Buffalo Bills General Manager Brandon Beane said Friday afternoon that it is “bittersweet” watching his top lieutenant, Joe Schoen, leave the Bills to become general manager of the New York Giants. Schoen was named to that post earlier on Friday.
“He’s a great friend, his family is a great friend of my family. So those are the hard parts,” Beane said. “I’m excited for him to get his chance his opportunity to prove that he can do it. I mean, that’s why I left Carolina. I wanted to prove that I can sit in this seat and deal with all the, the nuances of the job and have success. And he’s been a great part of what we have here, but he wants to put his stamp on it.”
Schoen is already at work, reportedly lining up interviews with Bills’ coordinators Brian Daboll and Leslie Frazier for the Giants’ head coaching vacancy.
“He won’t do everything the way I do it. But I’m sure there’s things that he learned from me, there’s mistakes I’ve made that he’s seen that and he’s probably going, man I’m not going to do that when I get into the seat,” Beane said. “And so, personally, I’m really thrilled for him and his family, and it is full circle.
“I remember the first day he showed up at training camp. You know in 2000 in Carolina with us, he was making coffee at 5:30 in the morning for the special teams coach. he was catching long field goals that went into the woods. Whatever you asked him he didn’t mind doing it and it never changed to this moment when he’s got this job. So, really thrilled for him.”
Beane offered this assessment of what the Bills are losing and the Giants are gaining:
“He’s a great evaluator, he’s a great communicator. He’s a really good leader. He can talk to the owner, he can talk to anybody, sponsor, fans, whoever,” Beane said. “He just knows how to relate. He’s very personable, family guy, and I could go on and on, but you know, we’ll miss him, you don’t replace people like that right away.”
Beane said he thinks the 42-year-old Schoen is ready for the promotion.
“Joe is a very intelligent person. He’s a great listener, you know, he’s not going to walk into those offices (with the Giants) and act like he’s got all the answers whether he’s talking to scouts, whether he’s talking to the PR department, the training room. It’s an all-encompassing job. But you know, I let Joe be involved in everything,” Beane said. “Joe has dealt with agents. He’s recruited players here. When it comes down to after the draft or a time when in free agency, when it’s not about the money anymore, it’s just about the opportunity and he understands all that stuff. Got great relationships with other GM’s, assistant GMs, personnel, directors, coaches around the league. Those are all the reasons. I think he’s going to be very successful when he gets himself planted there in New York.”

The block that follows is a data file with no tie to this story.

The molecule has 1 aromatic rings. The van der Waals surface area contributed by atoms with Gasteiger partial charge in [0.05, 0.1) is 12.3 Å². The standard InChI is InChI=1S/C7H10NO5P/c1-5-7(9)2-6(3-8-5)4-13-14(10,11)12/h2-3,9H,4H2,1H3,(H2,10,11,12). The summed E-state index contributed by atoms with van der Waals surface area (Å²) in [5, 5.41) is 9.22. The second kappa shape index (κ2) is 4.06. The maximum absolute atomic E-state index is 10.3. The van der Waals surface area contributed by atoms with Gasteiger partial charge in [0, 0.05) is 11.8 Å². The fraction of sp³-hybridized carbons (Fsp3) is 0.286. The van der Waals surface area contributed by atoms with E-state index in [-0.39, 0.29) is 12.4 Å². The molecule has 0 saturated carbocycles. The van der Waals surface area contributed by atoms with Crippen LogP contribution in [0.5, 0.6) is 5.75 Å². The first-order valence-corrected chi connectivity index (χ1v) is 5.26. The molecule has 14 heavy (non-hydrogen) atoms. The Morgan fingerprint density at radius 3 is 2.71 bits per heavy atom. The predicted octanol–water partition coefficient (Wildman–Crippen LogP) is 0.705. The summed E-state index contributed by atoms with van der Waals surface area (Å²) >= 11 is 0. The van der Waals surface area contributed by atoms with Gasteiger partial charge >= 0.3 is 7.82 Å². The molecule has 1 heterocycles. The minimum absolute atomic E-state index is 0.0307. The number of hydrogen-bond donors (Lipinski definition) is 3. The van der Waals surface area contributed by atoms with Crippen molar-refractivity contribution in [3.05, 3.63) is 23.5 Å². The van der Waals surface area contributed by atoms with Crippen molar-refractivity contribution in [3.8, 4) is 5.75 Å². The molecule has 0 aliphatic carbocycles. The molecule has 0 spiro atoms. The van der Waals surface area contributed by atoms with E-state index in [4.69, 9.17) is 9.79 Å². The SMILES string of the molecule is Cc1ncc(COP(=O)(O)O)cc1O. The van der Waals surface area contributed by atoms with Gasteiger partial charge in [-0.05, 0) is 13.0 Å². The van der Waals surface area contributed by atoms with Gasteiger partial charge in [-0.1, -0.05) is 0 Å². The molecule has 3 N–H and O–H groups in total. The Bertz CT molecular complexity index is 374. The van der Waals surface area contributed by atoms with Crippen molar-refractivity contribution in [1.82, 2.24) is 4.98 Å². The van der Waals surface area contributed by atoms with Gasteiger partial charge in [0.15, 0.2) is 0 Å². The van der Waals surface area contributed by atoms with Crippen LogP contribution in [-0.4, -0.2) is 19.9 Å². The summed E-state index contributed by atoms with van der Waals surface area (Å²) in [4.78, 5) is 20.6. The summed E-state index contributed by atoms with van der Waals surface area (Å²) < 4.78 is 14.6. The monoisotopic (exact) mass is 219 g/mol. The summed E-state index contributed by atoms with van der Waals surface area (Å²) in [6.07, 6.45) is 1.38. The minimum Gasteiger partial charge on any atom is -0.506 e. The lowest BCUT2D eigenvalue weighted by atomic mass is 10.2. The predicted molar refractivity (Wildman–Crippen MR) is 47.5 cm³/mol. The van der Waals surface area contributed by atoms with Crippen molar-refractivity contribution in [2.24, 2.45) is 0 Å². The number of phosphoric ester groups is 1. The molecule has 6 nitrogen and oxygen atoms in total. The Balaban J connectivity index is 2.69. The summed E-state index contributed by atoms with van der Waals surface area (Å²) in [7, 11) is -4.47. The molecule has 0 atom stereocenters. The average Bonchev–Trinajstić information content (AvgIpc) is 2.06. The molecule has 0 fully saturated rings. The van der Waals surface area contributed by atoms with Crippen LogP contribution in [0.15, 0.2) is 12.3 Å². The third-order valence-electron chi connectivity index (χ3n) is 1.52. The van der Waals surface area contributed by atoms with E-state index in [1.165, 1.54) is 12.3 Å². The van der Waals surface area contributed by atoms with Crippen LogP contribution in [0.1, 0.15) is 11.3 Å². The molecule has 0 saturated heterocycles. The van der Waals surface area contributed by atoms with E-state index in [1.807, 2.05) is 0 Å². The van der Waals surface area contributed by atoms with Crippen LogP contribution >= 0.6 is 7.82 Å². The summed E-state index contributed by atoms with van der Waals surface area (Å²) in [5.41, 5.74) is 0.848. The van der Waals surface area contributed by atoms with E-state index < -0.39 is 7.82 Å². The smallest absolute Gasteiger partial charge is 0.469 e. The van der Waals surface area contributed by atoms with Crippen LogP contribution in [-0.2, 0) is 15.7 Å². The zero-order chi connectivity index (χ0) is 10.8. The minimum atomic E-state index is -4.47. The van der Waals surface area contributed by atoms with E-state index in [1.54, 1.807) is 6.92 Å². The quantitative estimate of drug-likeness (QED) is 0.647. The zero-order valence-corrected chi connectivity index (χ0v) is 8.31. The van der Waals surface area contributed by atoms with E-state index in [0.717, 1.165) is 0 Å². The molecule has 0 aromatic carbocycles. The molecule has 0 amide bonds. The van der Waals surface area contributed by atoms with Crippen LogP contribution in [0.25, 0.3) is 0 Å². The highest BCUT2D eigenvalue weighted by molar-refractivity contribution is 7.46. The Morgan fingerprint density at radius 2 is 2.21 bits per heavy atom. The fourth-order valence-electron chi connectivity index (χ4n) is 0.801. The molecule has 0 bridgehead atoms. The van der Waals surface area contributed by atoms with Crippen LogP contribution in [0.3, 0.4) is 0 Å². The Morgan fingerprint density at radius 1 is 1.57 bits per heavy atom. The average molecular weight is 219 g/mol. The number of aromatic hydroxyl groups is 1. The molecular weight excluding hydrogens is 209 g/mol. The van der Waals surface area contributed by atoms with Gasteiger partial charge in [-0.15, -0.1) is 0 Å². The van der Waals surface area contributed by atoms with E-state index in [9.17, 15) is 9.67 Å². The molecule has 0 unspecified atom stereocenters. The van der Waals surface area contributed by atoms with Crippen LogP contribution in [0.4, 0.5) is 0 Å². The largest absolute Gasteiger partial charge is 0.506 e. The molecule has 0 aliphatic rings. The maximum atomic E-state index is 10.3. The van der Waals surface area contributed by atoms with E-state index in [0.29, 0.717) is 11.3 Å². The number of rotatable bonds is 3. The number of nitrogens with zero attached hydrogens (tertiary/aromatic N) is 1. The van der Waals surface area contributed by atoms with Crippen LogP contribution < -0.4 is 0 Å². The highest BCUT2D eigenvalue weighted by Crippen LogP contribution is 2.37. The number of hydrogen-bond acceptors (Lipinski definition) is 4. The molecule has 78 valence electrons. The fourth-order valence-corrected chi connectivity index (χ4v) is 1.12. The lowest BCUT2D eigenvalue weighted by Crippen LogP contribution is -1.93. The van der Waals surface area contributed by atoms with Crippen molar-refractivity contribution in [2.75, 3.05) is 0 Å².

Beane said “dependable” is the best word to use to describe Schoen.
“He’s never going to let you down. In this job, you can’t be everywhere. I can’t be with the scouts and also with the coaches or also down in the training room and he was another set of eyes and ears and he’s just, I know it’s going to be done the right way,” Beane said. “I didn’t have to go back behind him, and this goes back to when he was working for me in Carolina, and I know if you talked to Bill Parcells he’s going to say something similar. Just, there’s so many adjectives that I can describe. Joe. Dependable is one. He’ll never let you down.”
Beane said the one similarity he knows that exists between where he and Schoen started with the Bills in 2017 and where the Giants are now revolves around the salary cap.
“You know, the one thing I would say that I’m aware of just in my brief conversation with him after his first interview with the Giants was the salary cap situation know, our salary cap was, was not a very healthy situation when we got here and I know it looks like that’s the case for the Giants,” Beane said. “Joe was was involved, you know, in many of the things many of the meetings that we had as far as how we’re going to fix this cap. And if he again, if he wasn’t in some of the meetings maybe I had with me, Sean and ownership I definitely shared with him why we’re going to plan to move on from a player, re-sign a play or whatever it is. And so he’ll do a really good job. He knows his strengths and weaknesses and he’ll work with, you know, the staff there to develop a plan for how they’re going to move in and fix the cap going forward.”
Beane lauded the work that Schoen did to put himself in position to sit in one of the 32 GM chairs in the NFL.
“Joe started as a grunt scout, he was an intern for me, but is a football ops intern and then became a scouting assistant role and then became an area Scout and he’s one of those guys that he was a quick riser and he as because people trusted, they saw … he started out going to small schools you probably never heard of like Gardner-Webb and Wingate, App. State wasn’t App State then, just schools like that. But even though he was grading a lot of players that were probably never going to really make it to this level, you could tell that he had what it takes, and he was doing the work,” Beane said. “He really saddled up with, with guys in this business who had had success, who told him the right way. He didn’t just learn from one person and that’s what he was so excited about, you know, going to Miami, he’d been around a lot of things in Carolina, but he wanted to see us a fresh way. It was obviously a promotion for him, but Coach Parcells was taking over and what a great opportunity to learn from him and and see a different way to look at players and construct a roster and build a team.
“Joe is a worker ... it’s about doing the work and the New York Giants will never have to worry that Joe didn’t invest the right time in evaluating player, college or pro.”